Friday, October 14, 2005

In Germany, it's all nudes, all the time

In Germany, it's all nudes, all the time

By Samantha Bennett – Pittsburgh Post-Gazette

October 13, 2005

For reasons regular readers may remember, I am considered something of an expert on nudism. I have this exalted status because, while most people have in their lives been nude, I am one of a tiny handful of Americans who have been nude in public. To be honest, I don't know why the talk shows haven't called.

Nudity is a big deal in this country. I participated in an art installation in Cleveland in which more than 2,700 people disrobed as briefly as possible on a very chilly morning so an artist could take a picture of the whole crowd of us, and I am still hearing about it as if I had been Miss September.

"So what's it like to be naked?" people ask me (usually men, for some reason).

I got one anonymous screed, written in cramped handwriting trembling with fury, that scolded my immorality and finished, "I hope you don't have children!" From what I understand, it's actually rather difficult to have children if you don't get naked at some point.

Things are different in Europe, where nudity is so commonplace that it has become dull. The Wall Street Journal recently ran a story about this trend in Germany, a country that has for decades listed "nude Germans" as one of its leading exports.

There is now a lot less call for nude Germans, particularly in Germany.

Just as we in the United States have seen the decline of bowling leagues, German nudist clubs have seen their membership wither and have trouble attracting young people. Who needs club dues and rules when you can bare all at parks or at the beach? Nobody has to peep over club walls to see folks nekkid; you can see them on magazine covers and on TV. When fruit isn't forbidden, it's just another tomato in the back yard.

Conversely, as the land of the free zips up and buttons down, nudist clubs (resorts, cruises, chat rooms, rugby teams, sewing circles) have grown in popularity. Public nudity is still rare enough that practitioners of this unusual hobby need to gather for support and understanding. You know, the way people who read seek out book clubs.

We have to keep our little quirks among friends as the old axiom "Live and let live" dies out. But one Berliner quoted in the Journal story said of his family's weekend trips to the beach, "Everyone accepts each other the way they are. If someone showed up in a fur hat and nothing else, nobody would bat an eye."

Clearly, this is outrageous and immoral behavior. Just ask an anti-fur activist.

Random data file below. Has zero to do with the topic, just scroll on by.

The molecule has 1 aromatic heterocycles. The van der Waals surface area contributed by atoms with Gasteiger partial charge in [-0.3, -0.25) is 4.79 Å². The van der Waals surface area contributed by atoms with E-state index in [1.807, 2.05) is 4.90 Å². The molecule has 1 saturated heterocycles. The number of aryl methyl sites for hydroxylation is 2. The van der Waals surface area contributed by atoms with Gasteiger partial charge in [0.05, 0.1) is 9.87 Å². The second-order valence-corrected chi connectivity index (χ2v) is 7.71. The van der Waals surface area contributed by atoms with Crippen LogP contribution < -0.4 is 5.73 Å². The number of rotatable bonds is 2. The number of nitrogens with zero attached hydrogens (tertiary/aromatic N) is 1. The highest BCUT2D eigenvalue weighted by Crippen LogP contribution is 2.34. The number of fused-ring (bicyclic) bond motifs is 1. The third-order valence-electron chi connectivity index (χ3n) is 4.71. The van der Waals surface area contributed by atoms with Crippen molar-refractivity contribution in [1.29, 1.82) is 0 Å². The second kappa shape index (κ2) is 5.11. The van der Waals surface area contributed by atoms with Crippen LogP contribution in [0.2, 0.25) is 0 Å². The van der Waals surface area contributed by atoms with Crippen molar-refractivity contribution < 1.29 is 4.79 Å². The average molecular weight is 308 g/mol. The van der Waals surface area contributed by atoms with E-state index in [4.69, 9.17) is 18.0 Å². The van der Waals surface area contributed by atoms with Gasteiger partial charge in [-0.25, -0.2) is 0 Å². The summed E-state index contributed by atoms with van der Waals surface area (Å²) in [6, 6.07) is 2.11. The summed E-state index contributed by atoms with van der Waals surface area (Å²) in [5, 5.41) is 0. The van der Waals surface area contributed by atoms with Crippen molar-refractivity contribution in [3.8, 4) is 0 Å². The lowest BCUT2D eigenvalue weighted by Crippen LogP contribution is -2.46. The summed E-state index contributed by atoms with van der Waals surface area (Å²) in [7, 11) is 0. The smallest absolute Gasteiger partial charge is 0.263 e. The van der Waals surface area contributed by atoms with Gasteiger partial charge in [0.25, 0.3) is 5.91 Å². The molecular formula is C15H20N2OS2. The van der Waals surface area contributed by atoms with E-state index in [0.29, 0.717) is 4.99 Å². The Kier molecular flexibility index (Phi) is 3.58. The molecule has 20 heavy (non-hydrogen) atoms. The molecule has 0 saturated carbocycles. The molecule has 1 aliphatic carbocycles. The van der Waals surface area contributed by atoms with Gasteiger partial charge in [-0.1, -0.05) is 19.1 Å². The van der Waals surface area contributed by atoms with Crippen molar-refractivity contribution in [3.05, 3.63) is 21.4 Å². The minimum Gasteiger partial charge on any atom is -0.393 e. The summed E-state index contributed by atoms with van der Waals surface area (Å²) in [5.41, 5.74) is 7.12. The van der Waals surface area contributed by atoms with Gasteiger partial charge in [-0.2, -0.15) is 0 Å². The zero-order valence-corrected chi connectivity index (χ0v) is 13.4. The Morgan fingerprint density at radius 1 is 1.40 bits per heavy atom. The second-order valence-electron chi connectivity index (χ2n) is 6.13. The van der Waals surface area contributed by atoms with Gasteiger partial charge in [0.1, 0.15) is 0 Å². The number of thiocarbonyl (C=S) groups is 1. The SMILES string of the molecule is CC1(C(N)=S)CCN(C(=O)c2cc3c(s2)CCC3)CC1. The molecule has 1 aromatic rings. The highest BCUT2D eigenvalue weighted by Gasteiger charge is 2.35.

The Germans started getting very keen on nudism as healthful and athletic and outdoorsy around the turn of the 20th century. You'd think all those strapping Aryans strutting around and playing sports in the buff would have appealed to Hitler when he came on the scene, but the Nazis initially banned nudist clubs. Hermann Goering declared that "the naked culture is one of the biggest dangers for German culture and morality."

I think we've learned that anything the Nazis were against can't be all bad.

The Journal story also notes that nude beaches were very popular under Communism in East Germany, when nudist clubs were also banned. It was a kind of subtle defiance against the repressive regime to engage in "do-it-yourself nudism."

Here, where thousands were nearly incapacitated by a split-second of nipple on TV, nudism is almost unthinkably subversive, or just depraved. But in Germany, where full nudity is common on TV, both do-it-yourself and league nudism have lost their cachet.

And that's too bad. Because the problem with a permissive society is that you run out of ways to shock the squares and stick it to The Man.

Imagine the frustration of teenagers, artists and political dissenters in such an environment. American teens, for example, can wear their pants down around their hipbones to great effect, but in Cologne, a woman who popped out to do some grocery shopping wearing nothing but a jeans jacket couldn't even get arrested. And the jacket wasn't buttoned!

As for the likes of Janet Jackson, in Germany she'd be hosting a morning cooking show.

Maybe it's not so bad to live in a society where becoming interesting is as easy as dropping your pants. Maybe German youths and artists will have to wear muumuus to offend.

One thing's for sure: The Naked Culture would be a great name for a nightclub.



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